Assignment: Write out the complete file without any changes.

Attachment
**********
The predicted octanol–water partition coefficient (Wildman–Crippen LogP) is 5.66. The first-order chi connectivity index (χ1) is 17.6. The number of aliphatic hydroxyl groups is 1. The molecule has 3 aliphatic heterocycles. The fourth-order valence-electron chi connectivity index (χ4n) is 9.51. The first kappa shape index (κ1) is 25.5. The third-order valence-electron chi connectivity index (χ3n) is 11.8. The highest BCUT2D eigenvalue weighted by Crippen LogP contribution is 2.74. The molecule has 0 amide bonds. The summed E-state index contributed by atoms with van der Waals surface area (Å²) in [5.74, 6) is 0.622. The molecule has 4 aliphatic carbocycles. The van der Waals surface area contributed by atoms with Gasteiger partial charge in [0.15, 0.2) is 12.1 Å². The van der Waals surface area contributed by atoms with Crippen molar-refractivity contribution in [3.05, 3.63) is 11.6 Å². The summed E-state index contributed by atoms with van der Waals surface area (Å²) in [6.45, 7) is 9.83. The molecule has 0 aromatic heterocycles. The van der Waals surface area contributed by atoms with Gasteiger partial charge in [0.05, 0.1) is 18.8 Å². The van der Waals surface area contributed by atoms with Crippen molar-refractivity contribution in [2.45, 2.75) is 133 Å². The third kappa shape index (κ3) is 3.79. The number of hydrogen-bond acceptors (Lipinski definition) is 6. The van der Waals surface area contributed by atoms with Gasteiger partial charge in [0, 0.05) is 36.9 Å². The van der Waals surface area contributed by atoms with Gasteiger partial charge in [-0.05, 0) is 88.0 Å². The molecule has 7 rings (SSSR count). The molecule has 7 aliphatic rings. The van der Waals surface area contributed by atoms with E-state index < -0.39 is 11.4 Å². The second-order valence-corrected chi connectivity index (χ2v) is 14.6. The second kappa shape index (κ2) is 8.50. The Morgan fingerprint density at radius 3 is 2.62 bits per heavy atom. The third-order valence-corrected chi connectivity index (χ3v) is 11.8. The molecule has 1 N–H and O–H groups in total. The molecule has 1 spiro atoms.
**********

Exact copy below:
The predicted octanol–water partition coefficient (Wildman–Crippen LogP) is 5.66. The first-order chi connectivity index (χ1) is 17.6. The number of aliphatic hydroxyl groups is 1. The molecule has 3 aliphatic heterocycles. The fourth-order valence-electron chi connectivity index (χ4n) is 9.51. The first kappa shape index (κ1) is 25.5. The third-order valence-electron chi connectivity index (χ3n) is 11.8. The highest BCUT2D eigenvalue weighted by Crippen LogP contribution is 2.74. The molecule has 0 amide bonds. The summed E-state index contributed by atoms with van der Waals surface area (Å²) in [5.74, 6) is 0.622. The molecule has 4 aliphatic carbocycles. The van der Waals surface area contributed by atoms with Gasteiger partial charge in [0.15, 0.2) is 12.1 Å². The van der Waals surface area contributed by atoms with Crippen molar-refractivity contribution in [3.05, 3.63) is 11.6 Å². The summed E-state index contributed by atoms with van der Waals surface area (Å²) in [6.45, 7) is 9.83. The molecule has 0 aromatic heterocycles. The van der Waals surface area contributed by atoms with Gasteiger partial charge in [0.05, 0.1) is 18.8 Å². The van der Waals surface area contributed by atoms with Crippen molar-refractivity contribution in [2.45, 2.75) is 133 Å². The third kappa shape index (κ3) is 3.79. The number of hydrogen-bond acceptors (Lipinski definition) is 6. The van der Waals surface area contributed by atoms with Gasteiger partial charge in [0, 0.05) is 36.9 Å². The van der Waals surface area contributed by atoms with Gasteiger partial charge in [-0.05, 0) is 88.0 Å². The molecule has 7 rings (SSSR count). The molecule has 7 aliphatic rings. The van der Waals surface area contributed by atoms with E-state index < -0.39 is 11.4 Å². The second-order valence-corrected chi connectivity index (χ2v) is 14.6. The second kappa shape index (κ2) is 8.50. The Morgan fingerprint density at radius 3 is 2.62 bits per heavy atom. The third-order valence-corrected chi connectivity index (χ3v) is 11.8. The molecule has 1 N–H and O–H groups in total. The molecule has 1 spiro atoms.